As I explained to a friend, yes we do have to choose. So long as their are limited resources for food, housing, healthcare and education in our nation then it would be wrong and immoral for us to continue to allow people to come in and burden the same failing systems that are already not working for so many Americans in dire need of their assistance. Yes, we can be outraged about the children at the border being separated from their parents, but to fault only the government officials who are trying to stem a problem is wrong.

What would actually help these families, and other families like them in the future, are rules and processes that are ironclad with no ambiguity. Do we need a complete overhaul of our legal immigration system? Yes. Our guest-worker program needs to be looked at. Our refugee system needs to be looked at. It’s endless, but right now the crisis is with illegal immigrants those who are seeking to enter our nation knowing that they aren’t doing so legally and hoping for the best.

Our country is built on a foundation of laws and that includes laws about immigration. Just because people want in doesn’t mean we have to or should allow them in. Yes, the poverty and violence in the home countries of these individuals is heartbreaking, but so is the violence and poverty in parts of Birmingham, Chicago, D.C. and other American cities. These families have to be turned away because it’s what’s best for those already here. Is that sad and heartbreaking, yes but it’s reality. We don’t have the resources to provide for an unlimited number of people and we can’t afford policies that encourage further migration. That would only make things worse.

If we were guided strictly by our hearts in choosing which laws to enforce then could we allow people a pass when they steal cars or rob banks “for their families”? Would the “Robin Hood” defense suddenly become acceptable? If it’s just in the name of children’s well-being that we turn a blind eye to criminal activity, where do we draw the boundaries?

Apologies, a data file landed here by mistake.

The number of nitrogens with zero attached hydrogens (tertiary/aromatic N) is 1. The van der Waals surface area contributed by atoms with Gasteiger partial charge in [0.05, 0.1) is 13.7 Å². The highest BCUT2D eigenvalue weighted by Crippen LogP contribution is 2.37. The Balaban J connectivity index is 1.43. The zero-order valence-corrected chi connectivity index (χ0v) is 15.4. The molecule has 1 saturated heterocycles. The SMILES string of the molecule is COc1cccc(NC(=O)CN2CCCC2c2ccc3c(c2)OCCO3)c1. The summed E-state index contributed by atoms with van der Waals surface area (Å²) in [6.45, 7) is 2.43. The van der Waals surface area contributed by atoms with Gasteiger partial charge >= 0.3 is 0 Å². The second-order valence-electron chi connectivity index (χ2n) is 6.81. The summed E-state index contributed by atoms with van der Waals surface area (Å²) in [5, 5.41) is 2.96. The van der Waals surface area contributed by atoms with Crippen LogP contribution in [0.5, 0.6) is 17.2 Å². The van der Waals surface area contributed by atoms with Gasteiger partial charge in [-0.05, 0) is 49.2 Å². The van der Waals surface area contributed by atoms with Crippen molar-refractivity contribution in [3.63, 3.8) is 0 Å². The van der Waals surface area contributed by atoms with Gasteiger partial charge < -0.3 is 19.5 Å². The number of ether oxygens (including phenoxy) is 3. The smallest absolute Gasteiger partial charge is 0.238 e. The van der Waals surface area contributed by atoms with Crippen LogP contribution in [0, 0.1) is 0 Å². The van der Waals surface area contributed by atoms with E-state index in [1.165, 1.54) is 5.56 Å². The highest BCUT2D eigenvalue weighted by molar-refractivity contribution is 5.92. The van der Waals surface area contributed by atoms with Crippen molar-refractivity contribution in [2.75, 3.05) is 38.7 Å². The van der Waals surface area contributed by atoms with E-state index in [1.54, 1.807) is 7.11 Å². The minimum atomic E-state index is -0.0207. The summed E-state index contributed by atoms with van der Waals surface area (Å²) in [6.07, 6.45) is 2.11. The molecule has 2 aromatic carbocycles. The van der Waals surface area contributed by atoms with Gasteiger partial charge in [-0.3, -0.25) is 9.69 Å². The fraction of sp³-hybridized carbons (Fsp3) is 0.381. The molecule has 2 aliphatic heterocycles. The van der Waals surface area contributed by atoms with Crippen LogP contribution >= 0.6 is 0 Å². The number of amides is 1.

I read a story today of a family of nine coming to the border with two young children. Should all nine be allowed in because they brought children? What about the human-traffickers, gang members, drug and weapon runners who transport children? Do they get a pass to walk through the border and should the government leave the children with them?

If someone wants to sit at the Mexican side of the border and make it their mission to find and improve the lives of the children who would otherwise come here and face separation from their families — more power to you. I believe that’s incredible. They deserve no less as their lives are no less important than those on this side of the border. The fact is that nations have borders for a reason. We have an immigration system for a reason. That said we cannot bend, break or ignore laws based on pure emotions.

We have a responsibility as a nation to those who are here.

Until we can solve the problems facing the most vulnerable in our nation we can’t turn a blind eye and welcome more. My heart tells me the separation is wrong and there is nothing that can convince me otherwise, but luckily we don’t set policies that affect our entire nation by our hearts alone. We have to change how things are done, but we can’t go back to the way it used to be, catch-and-release didn’t work. Congress needs to take action and definitively provide the resources to process families together or to turn them away 100%.